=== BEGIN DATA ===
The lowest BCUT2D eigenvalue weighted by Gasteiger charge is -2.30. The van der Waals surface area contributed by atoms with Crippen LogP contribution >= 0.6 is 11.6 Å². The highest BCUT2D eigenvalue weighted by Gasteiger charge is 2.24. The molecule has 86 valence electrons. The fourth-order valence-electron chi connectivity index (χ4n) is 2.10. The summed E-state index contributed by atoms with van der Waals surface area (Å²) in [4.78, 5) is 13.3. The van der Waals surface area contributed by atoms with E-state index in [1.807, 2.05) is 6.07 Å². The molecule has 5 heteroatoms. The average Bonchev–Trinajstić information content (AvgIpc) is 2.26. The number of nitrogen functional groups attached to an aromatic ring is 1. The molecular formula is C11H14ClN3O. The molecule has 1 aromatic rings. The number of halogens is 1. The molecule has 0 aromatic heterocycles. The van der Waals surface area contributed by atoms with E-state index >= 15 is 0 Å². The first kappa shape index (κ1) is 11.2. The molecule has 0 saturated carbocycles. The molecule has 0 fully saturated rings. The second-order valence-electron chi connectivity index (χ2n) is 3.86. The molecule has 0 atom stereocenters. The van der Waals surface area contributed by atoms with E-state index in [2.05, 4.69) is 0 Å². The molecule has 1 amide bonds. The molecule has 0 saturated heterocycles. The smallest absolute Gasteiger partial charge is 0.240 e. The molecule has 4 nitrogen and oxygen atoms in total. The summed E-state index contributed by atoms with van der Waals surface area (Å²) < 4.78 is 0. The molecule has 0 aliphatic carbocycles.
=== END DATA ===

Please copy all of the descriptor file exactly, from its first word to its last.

The lowest BCUT2D eigenvalue weighted by Gasteiger charge is -2.30. The van der Waals surface area contributed by atoms with Crippen LogP contribution >= 0.6 is 11.6 Å². The highest BCUT2D eigenvalue weighted by Gasteiger charge is 2.24. The molecule has 86 valence electrons. The fourth-order valence-electron chi connectivity index (χ4n) is 2.10. The summed E-state index contributed by atoms with van der Waals surface area (Å²) in [4.78, 5) is 13.3. The van der Waals surface area contributed by atoms with E-state index in [1.807, 2.05) is 6.07 Å². The molecule has 5 heteroatoms. The average Bonchev–Trinajstić information content (AvgIpc) is 2.26. The number of nitrogen functional groups attached to an aromatic ring is 1. The molecular formula is C11H14ClN3O. The molecule has 1 aromatic rings. The number of halogens is 1. The molecule has 0 aromatic heterocycles. The van der Waals surface area contributed by atoms with E-state index >= 15 is 0 Å². The first kappa shape index (κ1) is 11.2. The molecule has 0 saturated carbocycles. The molecule has 0 fully saturated rings. The second-order valence-electron chi connectivity index (χ2n) is 3.86. The molecule has 0 atom stereocenters. The van der Waals surface area contributed by atoms with E-state index in [2.05, 4.69) is 0 Å². The molecule has 1 amide bonds. The molecule has 0 saturated heterocycles. The smallest absolute Gasteiger partial charge is 0.240 e. The molecule has 4 nitrogen and oxygen atoms in total. The summed E-state index contributed by atoms with van der Waals surface area (Å²) < 4.78 is 0. The molecule has 0 aliphatic carbocycles.